michaelsilver.us Software, programming and whatever.

November 27, 2007

Where to host downloads?

Filed under: Programming — Michael Silver @ 8:35 pm

After I completed and published a C# version of my Nutrition Facts software over the weekend, I ran into a problem. The hits to my website jumped and the downloads were killing my bandwidth (I host that site from my house). What to do?

I could move my site to a web host, but I’ve had bad luck and losing control over the server makes me unduely nervous. Besides, it could take days to move everything over and test the new site.

The second option was finding an internet storage provider and using them as a download site. This reminded me of a press release some time ago from Amazon about new web services they were offering.

Enter Amazon S3.

S3 stands for Simple Storage Service. It’s a web service that offers unlimited storage at a metered price and the prices are VERY low (at least for my needs). For example, for every GB that is downloaded I would have to pay $0.18. There is a whole schedule of the costs and while they charge for almost everything, the prices are often as cheap as $0.01. (a price list is available at the link above)

Just doing some quick calculations I would spend about $1.50 per month to use S3 as a download site. Not a bad price!

The next confusing step was how to access it. Everything is done via web seRvice calls, function calls for the internet. This means I would need a special application to upload my files. Turns out there are several. A friend of mine used one that created a drive letter on your windows computer. I opted for a firefox plugin called S3Fox, since I often have a browser open anyway.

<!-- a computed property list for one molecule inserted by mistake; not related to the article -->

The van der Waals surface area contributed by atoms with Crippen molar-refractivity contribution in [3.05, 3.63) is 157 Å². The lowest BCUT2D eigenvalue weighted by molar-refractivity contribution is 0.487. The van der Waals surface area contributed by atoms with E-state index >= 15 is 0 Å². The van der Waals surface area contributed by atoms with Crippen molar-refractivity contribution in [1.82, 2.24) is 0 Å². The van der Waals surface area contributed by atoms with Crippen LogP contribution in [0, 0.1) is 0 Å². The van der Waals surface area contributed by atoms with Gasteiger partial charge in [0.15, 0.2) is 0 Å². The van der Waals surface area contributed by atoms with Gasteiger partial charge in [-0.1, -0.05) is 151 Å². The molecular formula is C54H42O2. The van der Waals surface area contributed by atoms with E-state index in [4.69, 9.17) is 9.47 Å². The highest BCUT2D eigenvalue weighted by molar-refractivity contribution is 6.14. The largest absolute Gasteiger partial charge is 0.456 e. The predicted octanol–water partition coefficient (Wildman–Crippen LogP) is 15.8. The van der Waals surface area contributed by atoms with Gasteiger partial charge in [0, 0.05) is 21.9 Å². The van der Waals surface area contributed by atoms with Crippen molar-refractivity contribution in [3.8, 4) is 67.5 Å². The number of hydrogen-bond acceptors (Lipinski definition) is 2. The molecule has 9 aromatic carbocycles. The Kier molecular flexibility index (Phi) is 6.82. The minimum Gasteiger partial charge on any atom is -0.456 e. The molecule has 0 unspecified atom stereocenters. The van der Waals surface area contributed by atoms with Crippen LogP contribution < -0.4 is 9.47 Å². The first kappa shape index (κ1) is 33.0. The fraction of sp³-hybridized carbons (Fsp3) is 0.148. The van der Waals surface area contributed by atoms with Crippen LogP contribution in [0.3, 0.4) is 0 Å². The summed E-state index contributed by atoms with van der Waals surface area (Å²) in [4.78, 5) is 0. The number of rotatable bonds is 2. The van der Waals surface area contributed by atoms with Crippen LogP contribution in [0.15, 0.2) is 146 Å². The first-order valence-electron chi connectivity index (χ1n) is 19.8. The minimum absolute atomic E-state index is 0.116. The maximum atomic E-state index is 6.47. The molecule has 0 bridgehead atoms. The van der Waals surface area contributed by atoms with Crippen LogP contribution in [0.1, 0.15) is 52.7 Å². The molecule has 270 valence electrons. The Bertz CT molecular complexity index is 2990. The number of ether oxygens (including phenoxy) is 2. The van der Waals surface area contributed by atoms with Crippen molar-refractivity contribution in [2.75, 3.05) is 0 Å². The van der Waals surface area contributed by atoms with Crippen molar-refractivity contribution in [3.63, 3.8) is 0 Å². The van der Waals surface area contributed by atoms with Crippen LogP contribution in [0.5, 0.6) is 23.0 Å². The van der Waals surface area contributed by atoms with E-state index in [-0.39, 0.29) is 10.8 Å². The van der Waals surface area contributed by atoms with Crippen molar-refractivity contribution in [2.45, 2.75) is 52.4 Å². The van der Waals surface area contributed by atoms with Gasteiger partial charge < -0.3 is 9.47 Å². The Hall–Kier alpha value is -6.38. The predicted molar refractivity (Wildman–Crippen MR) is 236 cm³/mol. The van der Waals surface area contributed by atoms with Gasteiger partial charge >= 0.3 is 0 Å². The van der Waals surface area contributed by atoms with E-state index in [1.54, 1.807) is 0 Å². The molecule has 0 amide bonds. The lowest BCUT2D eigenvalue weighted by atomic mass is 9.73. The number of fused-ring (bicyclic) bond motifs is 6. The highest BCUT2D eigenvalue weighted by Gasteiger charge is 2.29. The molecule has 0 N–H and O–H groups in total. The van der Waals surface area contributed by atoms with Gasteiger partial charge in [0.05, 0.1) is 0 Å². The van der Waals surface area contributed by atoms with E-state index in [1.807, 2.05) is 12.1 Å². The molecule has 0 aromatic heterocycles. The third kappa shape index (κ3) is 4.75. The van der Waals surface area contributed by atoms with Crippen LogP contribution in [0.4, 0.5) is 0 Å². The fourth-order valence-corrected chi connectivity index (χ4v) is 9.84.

S3Fox is a dual paned file manager, just like your typical ftp client. You drop and drag the files you want from your local drive to the S3 drive (or visa versa).

Since there is no signup fee, I decided to jump and get myself an S3 account. The whole process took about 10 seconds before my account was activeThere was only one issue still left to resolve. How do I create a link to the files I upload to S3, allowing anyone to download. Turns out the answer was painfully simple.

In the firefox plugin, right clicking on a file in your S3 account allows you to 1) open access to everyone on the internet to the specific file (you can limit it to certain email address, etc, but I haven’t explored this) and 2) get a URL allowing access to the files directly from a browser. Perfect!

I have now been using S3 for 3 whole days and I am up to $0.09 in charges. All my primary download links now point to the files in my S3 account. I am so happy with it, that I may backup important documents like pictures, etc. I figure it will cost me about $2.50 per month to storage fees.

I was convinced this was my solution.

June 3, 2007

Simple Campaign Finance Reform

Filed under: Politics,Proposals — Michael Silver @ 1:36 pm